Five years later Eno produced Talking Heads’s Remain in Light, and it was almost certainly at Eno’s suggestion that Memphis trumpeter Jon Hassell was brought in to lend a breathy, multitracked horn part to the song “Houses in Motion.” That part is vintage Hassell — pure R&B riffs through the verses and chorus, then, when it comes time for him to solo, Hassell’s leaping up into the microtones and raga scales taught him by his mentor, the great Kirana singer Prandit Pran Nath. Hassell, whose Aka-Dabari-Java/Magic Realism is one of the great unremembered records of the 1980s, has never quite settled down generically to any record company’s liking. Most recently, he’s contributed a hip-hop styled soundtrack to the TV series The Practice and has played on a pair of albums with guitarist Ry Cooder, one of them idiosyncratic reworkings of Duke Ellington standards, the other classic Indian ragas. And Hassell, of course, was present at the beginning of minimalism: he played on the 1968 large ensemble first recording of Terry Riley’s groundbreaking piece In C.
In C is a composition for any number of musicians, playing any instruments capable of meeting the pitch requirements of the score. The score consists of fifty-three melodic figures, through which each musician progresses, determining for him- or herself how many times to repeat each figure and how to align it with what’s being played by the other members of the ensemble. The music coheres, both through the individual musicians’ sensitivity — their listening to their fellows — and through an underlying “pulse.” Not the pulse of a metronome or drum machine, nor the pulse of a tape loop — but an organic pulse, carried and passed along by the members of the collective. “Large definitions commit one to a long line,” Taggart writes. “The line is prevented from falling in on itself by a recurrent, but never exactly repeating, cadence. This cadence undergoes a continuous motion (transformation).” And the poem — like the score of In C — cannot be an experience only of vision, but must be a performed thing: “As I came to discover, such a poem would have to be read aloud to make sense. The reader would have to break the silence of the cold page. There could be a liberation of participation, an ending of the silence and solitude.” More tersely: “‘Peace On Earth’ is meant to be more than one person’s private response to the war in Vietnam.”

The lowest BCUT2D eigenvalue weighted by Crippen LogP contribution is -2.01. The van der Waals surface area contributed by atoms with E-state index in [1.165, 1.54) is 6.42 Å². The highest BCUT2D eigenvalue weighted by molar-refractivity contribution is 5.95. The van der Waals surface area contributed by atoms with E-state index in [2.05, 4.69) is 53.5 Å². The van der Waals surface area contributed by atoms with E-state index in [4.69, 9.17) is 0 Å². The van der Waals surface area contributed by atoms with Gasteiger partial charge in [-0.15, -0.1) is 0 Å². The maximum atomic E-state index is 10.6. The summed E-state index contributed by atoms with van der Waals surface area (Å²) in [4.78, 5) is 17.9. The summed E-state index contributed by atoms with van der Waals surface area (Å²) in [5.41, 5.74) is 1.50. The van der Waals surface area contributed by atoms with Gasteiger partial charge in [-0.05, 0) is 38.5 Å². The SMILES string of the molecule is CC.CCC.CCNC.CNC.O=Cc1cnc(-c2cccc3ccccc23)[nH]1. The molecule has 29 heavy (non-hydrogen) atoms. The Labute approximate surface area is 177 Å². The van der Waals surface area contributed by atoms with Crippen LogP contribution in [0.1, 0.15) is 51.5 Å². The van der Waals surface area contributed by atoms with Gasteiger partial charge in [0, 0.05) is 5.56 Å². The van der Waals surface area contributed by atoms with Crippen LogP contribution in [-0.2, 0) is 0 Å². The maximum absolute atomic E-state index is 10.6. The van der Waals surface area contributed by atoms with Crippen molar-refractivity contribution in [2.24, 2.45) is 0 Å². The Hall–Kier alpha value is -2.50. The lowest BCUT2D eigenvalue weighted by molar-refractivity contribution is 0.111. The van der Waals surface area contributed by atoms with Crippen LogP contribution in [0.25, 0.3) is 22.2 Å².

“A recurrent, but never exactly repeating, cadence.” The mechanical loop repeats precisely, inexorably, with the sterility of Ford’s assembly line; the “exactly repeating cadence” is the Taylorization of the poet, the talented sophomore’s iambic pentameter. The mechanical loop’s contents, even when human-generated — Tina Weymouth and Chris Frantz’s rhythms, the old tramp Gavin Bryars recorded one day in London — come back to us again and again, “same as it ever was.” The only thing that can be of interest about such loops is the human reaction to them. Bryars’s tramp’s singing is remarkably in tune, but, like a solo bluesman’s, his sense of time is elastic: his melodic fragment ends on a fermata, and the first bar of the thirteen (the song is in 3/4 time) is ever so slightly shortened. The tramp, long dead but interred upon a tape loop, sings the song in precisely the same (irregular) way every time (approximately 170 iterations on the most recent recording of the piece); the accompanying musicians, however, seem always — over and over again — slightly taken aback by his irregularities. It is in their momentary awkwardnesss that the piece’s pathos resides.